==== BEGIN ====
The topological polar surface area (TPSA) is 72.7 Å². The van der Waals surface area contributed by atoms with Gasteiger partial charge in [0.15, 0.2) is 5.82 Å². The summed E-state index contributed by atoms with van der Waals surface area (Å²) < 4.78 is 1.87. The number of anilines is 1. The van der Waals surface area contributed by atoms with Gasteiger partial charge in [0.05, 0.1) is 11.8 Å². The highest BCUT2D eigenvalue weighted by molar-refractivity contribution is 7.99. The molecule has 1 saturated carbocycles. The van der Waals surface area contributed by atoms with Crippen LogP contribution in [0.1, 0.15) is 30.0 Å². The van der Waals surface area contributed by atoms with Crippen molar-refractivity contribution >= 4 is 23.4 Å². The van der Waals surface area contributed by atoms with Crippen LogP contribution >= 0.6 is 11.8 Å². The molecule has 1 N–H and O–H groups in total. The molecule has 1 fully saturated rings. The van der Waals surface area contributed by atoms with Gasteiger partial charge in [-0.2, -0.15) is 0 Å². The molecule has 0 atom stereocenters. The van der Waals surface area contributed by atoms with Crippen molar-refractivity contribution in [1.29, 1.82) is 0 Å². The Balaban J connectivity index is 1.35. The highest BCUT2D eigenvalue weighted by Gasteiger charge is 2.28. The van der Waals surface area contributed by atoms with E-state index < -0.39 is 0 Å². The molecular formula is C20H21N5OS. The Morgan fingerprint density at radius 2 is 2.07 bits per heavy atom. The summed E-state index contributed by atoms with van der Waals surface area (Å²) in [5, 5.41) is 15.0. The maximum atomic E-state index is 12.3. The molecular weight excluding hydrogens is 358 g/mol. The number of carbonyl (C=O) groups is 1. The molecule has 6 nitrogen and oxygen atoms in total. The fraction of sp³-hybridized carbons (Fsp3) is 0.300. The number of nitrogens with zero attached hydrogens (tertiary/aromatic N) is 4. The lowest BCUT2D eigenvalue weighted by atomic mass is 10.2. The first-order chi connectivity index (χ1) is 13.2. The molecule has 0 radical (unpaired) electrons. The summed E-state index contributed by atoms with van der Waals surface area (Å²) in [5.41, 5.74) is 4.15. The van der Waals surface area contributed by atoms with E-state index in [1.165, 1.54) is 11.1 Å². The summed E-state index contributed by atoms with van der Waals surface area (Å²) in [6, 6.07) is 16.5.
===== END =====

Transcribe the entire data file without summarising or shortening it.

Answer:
The topological polar surface area (TPSA) is 72.7 Å². The van der Waals surface area contributed by atoms with Gasteiger partial charge in [0.15, 0.2) is 5.82 Å². The summed E-state index contributed by atoms with van der Waals surface area (Å²) < 4.78 is 1.87. The number of anilines is 1. The van der Waals surface area contributed by atoms with Gasteiger partial charge in [0.05, 0.1) is 11.8 Å². The highest BCUT2D eigenvalue weighted by molar-refractivity contribution is 7.99. The molecule has 1 saturated carbocycles. The van der Waals surface area contributed by atoms with Crippen LogP contribution in [0.1, 0.15) is 30.0 Å². The van der Waals surface area contributed by atoms with Crippen molar-refractivity contribution >= 4 is 23.4 Å². The van der Waals surface area contributed by atoms with Crippen LogP contribution >= 0.6 is 11.8 Å². The molecule has 1 N–H and O–H groups in total. The molecule has 1 fully saturated rings. The van der Waals surface area contributed by atoms with Gasteiger partial charge in [-0.2, -0.15) is 0 Å². The molecule has 0 atom stereocenters. The van der Waals surface area contributed by atoms with Crippen molar-refractivity contribution in [1.29, 1.82) is 0 Å². The Balaban J connectivity index is 1.35. The highest BCUT2D eigenvalue weighted by Gasteiger charge is 2.28. The van der Waals surface area contributed by atoms with E-state index < -0.39 is 0 Å². The molecular formula is C20H21N5OS. The Morgan fingerprint density at radius 2 is 2.07 bits per heavy atom. The summed E-state index contributed by atoms with van der Waals surface area (Å²) in [5, 5.41) is 15.0. The maximum atomic E-state index is 12.3. The molecular weight excluding hydrogens is 358 g/mol. The number of carbonyl (C=O) groups is 1. The molecule has 6 nitrogen and oxygen atoms in total. The fraction of sp³-hybridized carbons (Fsp3) is 0.300. The number of nitrogens with zero attached hydrogens (tertiary/aromatic N) is 4. The lowest BCUT2D eigenvalue weighted by atomic mass is 10.2. The first-order chi connectivity index (χ1) is 13.2. The molecule has 0 radical (unpaired) electrons. The summed E-state index contributed by atoms with van der Waals surface area (Å²) in [5.41, 5.74) is 4.15. The van der Waals surface area contributed by atoms with E-state index in [1.165, 1.54) is 11.1 Å². The summed E-state index contributed by atoms with van der Waals surface area (Å²) in [6, 6.07) is 16.5.